A city kid himself, Nuri took awhile to find his calling as a farmer. He was born in Boston. His father was an educator; his mother, a community activist. Young Rashid wrote a paper for school on what he hoped to do with his life: He wanted to explore the world while merging science and politics. That curious intellect brought him to Harvard in 1966. The time was “crazy,” he recalls. African colonies were gaining their freedom and the civil rights movement was in upheaval. During his college years, Nuri met his future wife, whose parents took him to Wilson Farm, a 128-year-old farm just outside of Boston. It was there that ideas began to germinate. He imagined the possibilities and opportunities of urban agriculture, an unusual occupation for an Ivy Leaguer. Nuri realized Harvard could teach him how to be a doctor, lawyer, or businessman, but it couldn’t teach him how to farm. So, after graduating with a degree in political science, he began to think about ways to merge his field of study with farming. He went to the University of Massachusetts and earned a master’s in plant and soil sciences. Eventually he worked for Cargill, the international food producer and marketer. He traveled to thirty-five countries to develop food systems, including a 1987 stint in Nigeria where he ran thirteen cotton gins and traded maize, sugar gum, and native vegetables.
In the early 1990s, Nuri snagged an appointment as deputy administrator of the Farm Service Agency and Foreign Agricultural Service for the USDA. He worked in Washington, D.C., for four years during the Clinton administration.
In 2006 Nuri, with partners Eugene Cooke and Ernest Dunkley, came to Atlanta and started Truly Living Well. They began with an experimental plot in a Riverdale backyard, then expanded: a farm on Harbin Road in southwest Atlanta; one on Washington Road in East Point; and Good Shepherd Farm, in partnership with Good Shepherd Community Church, on Lawson Street in southwest Atlanta.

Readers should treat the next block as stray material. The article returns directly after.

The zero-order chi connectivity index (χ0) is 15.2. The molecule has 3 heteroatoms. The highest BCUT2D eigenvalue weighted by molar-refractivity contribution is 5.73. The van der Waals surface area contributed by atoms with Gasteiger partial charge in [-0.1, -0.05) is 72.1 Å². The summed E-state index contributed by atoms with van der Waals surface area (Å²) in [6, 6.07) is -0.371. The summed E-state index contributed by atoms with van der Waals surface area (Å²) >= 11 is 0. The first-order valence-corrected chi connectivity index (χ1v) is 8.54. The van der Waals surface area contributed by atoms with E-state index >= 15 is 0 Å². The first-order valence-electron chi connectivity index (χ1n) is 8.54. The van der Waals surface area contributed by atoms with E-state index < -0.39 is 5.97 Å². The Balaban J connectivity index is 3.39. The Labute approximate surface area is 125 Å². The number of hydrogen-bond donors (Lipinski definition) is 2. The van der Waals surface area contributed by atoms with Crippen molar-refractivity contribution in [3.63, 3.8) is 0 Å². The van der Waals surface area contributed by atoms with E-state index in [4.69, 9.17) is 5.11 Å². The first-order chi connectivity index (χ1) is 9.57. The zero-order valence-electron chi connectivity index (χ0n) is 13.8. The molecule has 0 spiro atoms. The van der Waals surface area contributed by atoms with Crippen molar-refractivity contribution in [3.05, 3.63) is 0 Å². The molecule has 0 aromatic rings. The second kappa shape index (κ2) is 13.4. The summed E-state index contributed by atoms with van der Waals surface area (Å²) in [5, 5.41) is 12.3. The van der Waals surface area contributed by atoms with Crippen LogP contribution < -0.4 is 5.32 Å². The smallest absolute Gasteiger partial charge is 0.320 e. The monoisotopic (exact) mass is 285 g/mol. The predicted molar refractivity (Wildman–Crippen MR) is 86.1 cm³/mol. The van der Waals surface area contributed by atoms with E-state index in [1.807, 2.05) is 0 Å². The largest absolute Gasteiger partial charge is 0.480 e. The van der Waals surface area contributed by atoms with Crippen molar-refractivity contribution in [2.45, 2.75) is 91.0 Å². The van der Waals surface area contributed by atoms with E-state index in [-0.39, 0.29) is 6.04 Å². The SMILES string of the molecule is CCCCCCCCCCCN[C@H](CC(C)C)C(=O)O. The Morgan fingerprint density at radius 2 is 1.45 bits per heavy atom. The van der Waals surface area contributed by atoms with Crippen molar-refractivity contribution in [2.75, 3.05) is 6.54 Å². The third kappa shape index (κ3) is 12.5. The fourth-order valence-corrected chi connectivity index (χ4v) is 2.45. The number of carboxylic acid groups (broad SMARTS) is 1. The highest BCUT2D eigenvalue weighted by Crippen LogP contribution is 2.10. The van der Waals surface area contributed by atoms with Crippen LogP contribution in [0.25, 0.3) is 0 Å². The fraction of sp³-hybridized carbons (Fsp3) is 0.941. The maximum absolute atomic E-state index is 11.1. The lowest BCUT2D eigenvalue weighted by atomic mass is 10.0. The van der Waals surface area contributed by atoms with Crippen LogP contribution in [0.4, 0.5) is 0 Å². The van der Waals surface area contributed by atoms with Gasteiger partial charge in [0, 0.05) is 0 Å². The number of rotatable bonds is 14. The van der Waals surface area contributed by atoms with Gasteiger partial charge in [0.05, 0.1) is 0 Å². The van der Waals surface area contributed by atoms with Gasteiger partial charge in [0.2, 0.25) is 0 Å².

In 2010 Truly Living Well began looking for a fourth location and lucked onto the O4W lot, which is still owned by Wheat Street Baptist, the historic congregation known for a century and a half of activism. In December 2010, with the help of a $50,000 grant from the Atlanta Falcons Youth Foundation, Wheat Street Garden was launched. The farm occupies a four-acre plot that previously housed another innovative project, Wheat Street’s low-income housing development built in partnership with the federal government in the 1960s.
The farm now yields thousands of pounds of fresh food annually. Some of that food is sold to local restaurants; during a recent visit, I watched chefs from the Ritz-Carlton, Atlanta shop for produce. Some is sold at the market held every Friday. Some is delivered to people who buy subscriptions to a Community Supported Agriculture (CSA) program. Participants in the SNAP and WIC food programs can get produce at two-for-one prices.
Kwanza Hall, Atlanta city councilmember for District 2, lives in the area and shops at Wheat Street Garden. He says people cross racial, economic, and educational lines when they come together around the farm. “The farm is filling a huge void in our community,” says Hall, who believes the Old Fourth Ward, along with Truly Living Well, can become a national model for sustainably battling food deserts.
The farm is not just worthy; it’s beautiful. The verdurous beds contrast with the boarded-up buildings encircling them. Poblano peppers, Pension bush beans, kohlrabi, Nepal tomatoes, and a plethora of flowers flourish. Everything is symbiotic: Scraps enter vermicomposting bins. A colony of bees pollinates the plants and produces sweet honey. Chickens cluck while roaming a large wooden pen. All within a stone’s throw of Downtown.
Nuri has big dreams for the next five years. His goal is to extend Truly Living Well’s farms to forty acres throughout the city. He wants the farms to be educational tools, creating agricultural entrepreneurs who will start their own farms elsewhere, transforming blighted lots into oases of fresh food.
This article originally appeared in the August 2012 issue.